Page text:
There’s a few little details and such to be dealt with, and it’s all a bit messy for everyone because I’m apparently the first person to ever even do something like this at the company, but … the last real hurdle in my day to day life is gone.
My friends knew some weeks ago. My mother knows.
She still loves me, no matter what, she says. Said she was proud of how brave I was for telling her, the same woman I can remember proudly voting for the anti-gay-rights laws in Oregon in the 90s, and who used to regularly listen to Pat Robertson and Focus on the Family.
I can go out on the streets of Helsinki in girl mode and the worst response I have ever received is some odd looks, mostly from the elderly. Even the shops here in Helsinki don’t bat an eye when I go shopping for skirts and tights and underwear, though I was still elated when my best friend set aside some time to come to town for a shopping spree.
Everything and everyone have been so incredibly, unbelievably loving, supportive, kind, or at the very least, utterly unfazed.
At one point I actually found myself almost wanting to be angry at how well things have gone. Why did I hide, why did I spend two decades locking those feelings away so hard even I’d almost forgotten them, when it could be like this?
And then I look at the hole in my arm.
I want to tell this story. To tell how I got this hole in my arm.
To tell you about the aged man in the labcoat, the one who asked me how long I’d been “transsexual” and wrote “MIES -> NÄINEN” in big block letters on a piece of paper. About how I showed him the instructions for gender referral and he said out loud that there was nothing really else for him to do but file it, then insisted on interrogating me for 15 minutes about my personal life and ordering an entire battery of blood tests anyway.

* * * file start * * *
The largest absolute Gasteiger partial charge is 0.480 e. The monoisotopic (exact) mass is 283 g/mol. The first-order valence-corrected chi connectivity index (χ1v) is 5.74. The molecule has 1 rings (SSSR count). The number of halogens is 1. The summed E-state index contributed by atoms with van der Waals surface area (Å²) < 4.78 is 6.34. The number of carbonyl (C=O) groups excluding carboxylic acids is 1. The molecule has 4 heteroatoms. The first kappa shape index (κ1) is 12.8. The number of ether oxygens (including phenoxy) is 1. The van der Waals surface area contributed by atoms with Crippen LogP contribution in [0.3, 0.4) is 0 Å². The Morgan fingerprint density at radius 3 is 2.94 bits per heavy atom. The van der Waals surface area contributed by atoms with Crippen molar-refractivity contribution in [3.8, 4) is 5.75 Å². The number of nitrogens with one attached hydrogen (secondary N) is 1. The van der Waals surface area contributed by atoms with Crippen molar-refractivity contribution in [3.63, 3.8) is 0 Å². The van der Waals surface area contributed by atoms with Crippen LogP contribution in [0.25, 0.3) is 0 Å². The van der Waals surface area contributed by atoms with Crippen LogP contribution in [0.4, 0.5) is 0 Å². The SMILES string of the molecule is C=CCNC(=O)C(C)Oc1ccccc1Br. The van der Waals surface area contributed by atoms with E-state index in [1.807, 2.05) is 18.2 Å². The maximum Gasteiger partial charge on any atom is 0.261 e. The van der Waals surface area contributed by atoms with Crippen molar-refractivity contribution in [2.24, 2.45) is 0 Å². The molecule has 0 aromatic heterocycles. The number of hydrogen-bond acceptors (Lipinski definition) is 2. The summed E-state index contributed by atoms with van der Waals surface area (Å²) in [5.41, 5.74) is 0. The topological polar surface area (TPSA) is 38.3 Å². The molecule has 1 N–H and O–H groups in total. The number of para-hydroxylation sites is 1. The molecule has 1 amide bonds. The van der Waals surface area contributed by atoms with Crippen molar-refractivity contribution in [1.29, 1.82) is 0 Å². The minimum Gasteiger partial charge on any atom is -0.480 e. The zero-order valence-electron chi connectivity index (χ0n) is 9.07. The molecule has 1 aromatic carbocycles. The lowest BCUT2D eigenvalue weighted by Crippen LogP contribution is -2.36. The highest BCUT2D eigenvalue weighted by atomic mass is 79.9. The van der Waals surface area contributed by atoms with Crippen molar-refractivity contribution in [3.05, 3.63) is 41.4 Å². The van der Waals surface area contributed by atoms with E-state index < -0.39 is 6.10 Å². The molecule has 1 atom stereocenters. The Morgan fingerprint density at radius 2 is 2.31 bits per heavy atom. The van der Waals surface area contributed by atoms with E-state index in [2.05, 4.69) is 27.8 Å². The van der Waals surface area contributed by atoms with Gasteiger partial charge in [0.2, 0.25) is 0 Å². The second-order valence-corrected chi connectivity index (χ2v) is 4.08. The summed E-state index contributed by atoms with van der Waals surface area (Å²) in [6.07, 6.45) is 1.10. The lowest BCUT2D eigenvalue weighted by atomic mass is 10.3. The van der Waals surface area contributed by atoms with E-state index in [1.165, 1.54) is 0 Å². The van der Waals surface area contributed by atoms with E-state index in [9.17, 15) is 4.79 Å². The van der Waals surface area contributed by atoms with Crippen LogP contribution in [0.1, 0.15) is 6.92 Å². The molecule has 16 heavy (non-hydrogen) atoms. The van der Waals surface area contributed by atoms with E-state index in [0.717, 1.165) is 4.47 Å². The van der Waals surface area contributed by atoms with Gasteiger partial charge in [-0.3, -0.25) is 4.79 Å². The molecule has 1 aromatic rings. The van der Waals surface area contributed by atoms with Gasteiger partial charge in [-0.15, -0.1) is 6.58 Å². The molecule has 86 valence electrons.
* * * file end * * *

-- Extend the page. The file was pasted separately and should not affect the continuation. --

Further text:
I want to tell you the story of how small I felt in that doctor’s office. How I first felt like a woman in another way: made to feel tiny, insignificant, invalid, in the face of an impotent old man who wanted to feel control.
I want to tell you I gave blood for that man, simply because he could hold my future in my hands. Simply because he could demand it.
But the words keep sounding hollow in my mouth even as they have gnawed at the back of my mind and sapped the joy from what should be the happiest moments in my life for many years.
I know so many stories. Of trans folk. Of women. Of people of color. Of violence, hatred, and death. A woman told me once it was important to listen, and to believe, and I have. To be trans in this world, I believed, was a terror. Something one did because one had no other choice, because it was as inescapable as the tide, but that it came with a price.
Today I paid my first installment. And compared to the countless people who have paid with their very lives, it seems so very inexpensive. Just a bit of blood, a bit of pain, after all, compared to those without my privilege who’ve paid with their beating hearts.
Still, after everything, after how wonderful and life-affirming and joyful everything should be, the world found its way to remind me that on the road I have found myself, happiness requires a toll.
It isn’t the price that stings.
It’s that there is one at all.